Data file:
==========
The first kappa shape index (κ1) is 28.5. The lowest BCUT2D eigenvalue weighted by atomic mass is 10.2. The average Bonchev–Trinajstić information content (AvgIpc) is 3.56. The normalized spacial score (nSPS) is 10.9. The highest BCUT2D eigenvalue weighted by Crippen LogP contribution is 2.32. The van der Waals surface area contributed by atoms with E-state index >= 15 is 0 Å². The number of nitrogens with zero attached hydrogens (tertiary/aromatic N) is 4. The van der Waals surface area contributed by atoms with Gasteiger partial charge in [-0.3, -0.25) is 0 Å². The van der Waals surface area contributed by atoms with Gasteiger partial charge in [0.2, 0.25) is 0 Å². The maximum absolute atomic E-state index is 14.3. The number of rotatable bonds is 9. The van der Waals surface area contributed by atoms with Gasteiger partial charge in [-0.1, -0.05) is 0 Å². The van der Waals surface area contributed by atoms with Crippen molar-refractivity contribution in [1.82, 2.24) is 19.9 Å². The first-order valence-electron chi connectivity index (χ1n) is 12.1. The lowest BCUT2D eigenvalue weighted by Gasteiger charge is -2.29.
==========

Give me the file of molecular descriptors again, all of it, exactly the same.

The first kappa shape index (κ1) is 28.5. The lowest BCUT2D eigenvalue weighted by atomic mass is 10.2. The average Bonchev–Trinajstić information content (AvgIpc) is 3.56. The normalized spacial score (nSPS) is 10.9. The highest BCUT2D eigenvalue weighted by Crippen LogP contribution is 2.32. The van der Waals surface area contributed by atoms with E-state index >= 15 is 0 Å². The number of nitrogens with zero attached hydrogens (tertiary/aromatic N) is 4. The van der Waals surface area contributed by atoms with Gasteiger partial charge in [-0.3, -0.25) is 0 Å². The van der Waals surface area contributed by atoms with Gasteiger partial charge in [0.2, 0.25) is 0 Å². The maximum absolute atomic E-state index is 14.3. The number of rotatable bonds is 9. The van der Waals surface area contributed by atoms with Gasteiger partial charge in [-0.1, -0.05) is 0 Å². The van der Waals surface area contributed by atoms with Crippen molar-refractivity contribution in [1.82, 2.24) is 19.9 Å². The first-order valence-electron chi connectivity index (χ1n) is 12.1. The lowest BCUT2D eigenvalue weighted by Gasteiger charge is -2.29.